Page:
Hideo Kojima’s Metal Gear series has helped to bring a unique, cinematic take on the stealth gaming genre as the aspiring, would-be moviemaker has turned his talents to bringing covert op exploits to the console world. But while the series is what many may know him for, he and his team have also demonstrated their diverse talents with the light sensitive, vampire hunting action of Boktai and have taken players on a whirlwind ride into the future with the flash filled exchanges of laser and flying armor in Zone of the Enders. With its sequel, The 2nd Runner, Kojima and his team revisit many of the themes that have become staples of the Metal Gear series with vicious villains, conspiratorial plots, and a production design that remains fresh even in today’s fast paced world of cutting edge consoles.
Two Years After Antilia
Players aren’t required to play the previous ZOE in order to understand what is going on with its sequel, although those that have will be more at home with many of the references that it makes to the past. Fortunately, these references explain themselves within the context of the story without making the player feel as if they may have missed something. As an added bonus, the title summarizes the events of the first ZOE in a stylized, movie-like presentation that takes them through its events to bring them up to speed.
2nd Runner takes place two years after the first Zone of the Enders. On the icy moon of Callisto, orbiting Jupiter, Dingo Egret is a miner working on the surface in one of the many LEV mechs that are already there. Detecting an unusual energy signature, he goes to investigate the source, discovering a cargo container with an Orbital Frame inside of it. Orbital Frames are powerful, mechanized machines superior to the relatively clunky suits and vehicles used even by the military of the far reaching UNSF. But while he is examining the frame, the mining area is attacked by BAHRAM, a rebel force whose goal is to free Mars from Earth, and he has no choice but to use the frame in order to defend himself with the help of ADA, the onboard AI. ADA welcomes him aboard Jehuty, the Orbital Frame that will now save his life, as they plunge headlong into battle.
Dingo pursues the enemy and is eventually forced to surrender to BAHRAM’s commander, Nohman, who he recognizes from the past and who is now in control of Jehuty’s counterpart, Anubis. Built alongside Jehuty, Anubis is now Nohman’s key to fulfilling BAHRAM’s ambitions and urges Dingo to follow him. Dingo refuses and in reply, Nohman shoots him several times, leaving him for dead. Ken Marinaris, one of Nohman’s subordinates and an Orbital Frame pilot that Dingo had defeated while fighting on Callisto, is told to get rid of him only to hide him away instead within a secure section of the ship they are in and nurses him back to health as she herself is a spy for the UNSF, the military force opposing BAHRAM. But it comes at a cost as Jehuty has now become his only means of life support. Tied together, Dingo and Jehuty must find a way to save Mars while putting an end to Nohman’s ambitious plans. Whether they succeed will be up to the player.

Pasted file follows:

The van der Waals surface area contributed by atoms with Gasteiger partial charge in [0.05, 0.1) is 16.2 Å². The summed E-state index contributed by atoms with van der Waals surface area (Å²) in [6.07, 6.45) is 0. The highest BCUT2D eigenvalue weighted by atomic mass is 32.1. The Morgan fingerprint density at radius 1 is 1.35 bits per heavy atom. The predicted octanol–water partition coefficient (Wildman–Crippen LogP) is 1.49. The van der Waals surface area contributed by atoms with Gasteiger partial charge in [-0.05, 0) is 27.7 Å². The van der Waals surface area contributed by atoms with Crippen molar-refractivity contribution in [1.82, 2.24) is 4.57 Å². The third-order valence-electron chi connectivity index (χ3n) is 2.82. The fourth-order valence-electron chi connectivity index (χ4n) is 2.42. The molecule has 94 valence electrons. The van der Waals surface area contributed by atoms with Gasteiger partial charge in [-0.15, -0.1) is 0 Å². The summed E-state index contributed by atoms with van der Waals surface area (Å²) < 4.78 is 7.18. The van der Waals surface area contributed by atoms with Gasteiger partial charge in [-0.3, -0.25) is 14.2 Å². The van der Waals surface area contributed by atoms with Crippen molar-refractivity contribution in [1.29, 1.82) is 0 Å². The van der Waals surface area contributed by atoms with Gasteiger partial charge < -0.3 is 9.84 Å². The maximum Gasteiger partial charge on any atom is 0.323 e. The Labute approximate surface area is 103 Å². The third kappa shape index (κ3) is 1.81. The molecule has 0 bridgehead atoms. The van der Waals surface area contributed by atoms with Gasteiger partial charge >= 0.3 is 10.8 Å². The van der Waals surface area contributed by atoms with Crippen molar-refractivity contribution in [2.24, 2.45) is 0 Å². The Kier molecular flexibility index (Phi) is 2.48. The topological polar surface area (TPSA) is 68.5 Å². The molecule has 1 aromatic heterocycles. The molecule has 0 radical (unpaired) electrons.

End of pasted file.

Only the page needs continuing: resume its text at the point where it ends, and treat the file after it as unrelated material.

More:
Much the story is filled with plenty of Kojima flavored technospeak complete with military factions and their designations, weapon terminology, a variety of dramatic characters that Dingo will need to work with, defeat, or simply listen to over his comlink. Plenty of anime-style cut scenes courtesy of Studio Gonzo (G.I. Joe Sigma Six, Gun X Sword) help to tell the story which doesn’t do a half bad job in presenting Dingo as an unwilling soldier forced into a war he didn’t want to be in, but will do his best as the reluctant hero that he becomes.
Nohman is painted as a sadistic monster, far from being a benevolent leader that some believed he would be, Leo Stenbuck from the first ZOE makes an incredible return as only Konami can do, and Ken Marinaris becomes one of the more disappointing characters in any game. She’s no Sniper Wolf, although she starts out talking tough. But when the story insists on showing her soft side in the kind of split personality stereotype that feels as if it has just ruined her character, thanks in no small part to the melodramatic death scream from the Hell of Ripped Eardrums that she is capable of belting out, I was confused as to whether I was dealing with a panicky rookie or the seasoned professional that she was supposed to be.
Powering Up for Battle Engagement
The controls will take some getting used to as there are plenty of things that the player will need to do to survive the kind of firepower that will be thrown at them. Jehuty is powerful, but it isn’t indestructable. A set of tutorials are offered outside of starting a new game that will cover most of the skills that will be needed. It’s too bad that the tutorials are pretty dry as they are long on explanation, especially if the player is itching to try out the moves right away. There’s also a dueling system where the player can pit themselves against an AI opponent to practice what they’ve learned. The overall learning curve isn’t too steep and there will be a lot of opportunities to get used to Jehuty’s abilities.